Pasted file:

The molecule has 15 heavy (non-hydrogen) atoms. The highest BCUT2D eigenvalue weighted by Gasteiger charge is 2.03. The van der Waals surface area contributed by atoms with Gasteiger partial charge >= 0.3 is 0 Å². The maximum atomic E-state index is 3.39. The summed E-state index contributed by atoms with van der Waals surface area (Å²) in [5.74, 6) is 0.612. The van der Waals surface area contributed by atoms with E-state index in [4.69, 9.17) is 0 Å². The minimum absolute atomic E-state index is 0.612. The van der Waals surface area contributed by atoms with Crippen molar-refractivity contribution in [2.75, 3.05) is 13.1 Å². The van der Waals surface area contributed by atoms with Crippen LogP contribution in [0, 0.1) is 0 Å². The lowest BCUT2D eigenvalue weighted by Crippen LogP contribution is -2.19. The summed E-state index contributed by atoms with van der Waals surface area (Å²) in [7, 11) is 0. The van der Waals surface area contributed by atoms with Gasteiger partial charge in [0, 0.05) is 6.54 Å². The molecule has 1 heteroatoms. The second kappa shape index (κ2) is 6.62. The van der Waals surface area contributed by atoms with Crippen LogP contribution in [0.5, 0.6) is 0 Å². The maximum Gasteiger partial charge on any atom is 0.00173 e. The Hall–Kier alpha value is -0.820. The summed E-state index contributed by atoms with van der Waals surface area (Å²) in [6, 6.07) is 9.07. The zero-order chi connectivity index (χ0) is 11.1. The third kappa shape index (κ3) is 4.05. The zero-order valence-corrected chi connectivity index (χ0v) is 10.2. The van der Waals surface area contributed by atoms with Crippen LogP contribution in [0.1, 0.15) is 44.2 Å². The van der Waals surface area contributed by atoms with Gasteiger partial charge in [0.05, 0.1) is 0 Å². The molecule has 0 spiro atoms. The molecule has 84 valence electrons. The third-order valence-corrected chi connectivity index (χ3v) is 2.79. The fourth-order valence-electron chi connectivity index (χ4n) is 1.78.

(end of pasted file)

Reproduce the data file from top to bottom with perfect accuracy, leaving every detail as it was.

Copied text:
The molecule has 15 heavy (non-hydrogen) atoms. The highest BCUT2D eigenvalue weighted by Gasteiger charge is 2.03. The van der Waals surface area contributed by atoms with Gasteiger partial charge >= 0.3 is 0 Å². The maximum atomic E-state index is 3.39. The summed E-state index contributed by atoms with van der Waals surface area (Å²) in [5.74, 6) is 0.612. The van der Waals surface area contributed by atoms with E-state index in [4.69, 9.17) is 0 Å². The minimum absolute atomic E-state index is 0.612. The van der Waals surface area contributed by atoms with Crippen molar-refractivity contribution in [2.75, 3.05) is 13.1 Å². The van der Waals surface area contributed by atoms with Crippen LogP contribution in [0, 0.1) is 0 Å². The lowest BCUT2D eigenvalue weighted by Crippen LogP contribution is -2.19. The summed E-state index contributed by atoms with van der Waals surface area (Å²) in [7, 11) is 0. The van der Waals surface area contributed by atoms with Gasteiger partial charge in [0, 0.05) is 6.54 Å². The molecule has 1 heteroatoms. The second kappa shape index (κ2) is 6.62. The van der Waals surface area contributed by atoms with Crippen LogP contribution in [0.5, 0.6) is 0 Å². The maximum Gasteiger partial charge on any atom is 0.00173 e. The Hall–Kier alpha value is -0.820. The summed E-state index contributed by atoms with van der Waals surface area (Å²) in [6, 6.07) is 9.07. The zero-order chi connectivity index (χ0) is 11.1. The third kappa shape index (κ3) is 4.05. The zero-order valence-corrected chi connectivity index (χ0v) is 10.2. The van der Waals surface area contributed by atoms with Crippen LogP contribution in [0.1, 0.15) is 44.2 Å². The van der Waals surface area contributed by atoms with Gasteiger partial charge in [0.05, 0.1) is 0 Å². The molecule has 0 spiro atoms. The molecule has 84 valence electrons. The third-order valence-corrected chi connectivity index (χ3v) is 2.79. The fourth-order valence-electron chi connectivity index (χ4n) is 1.78.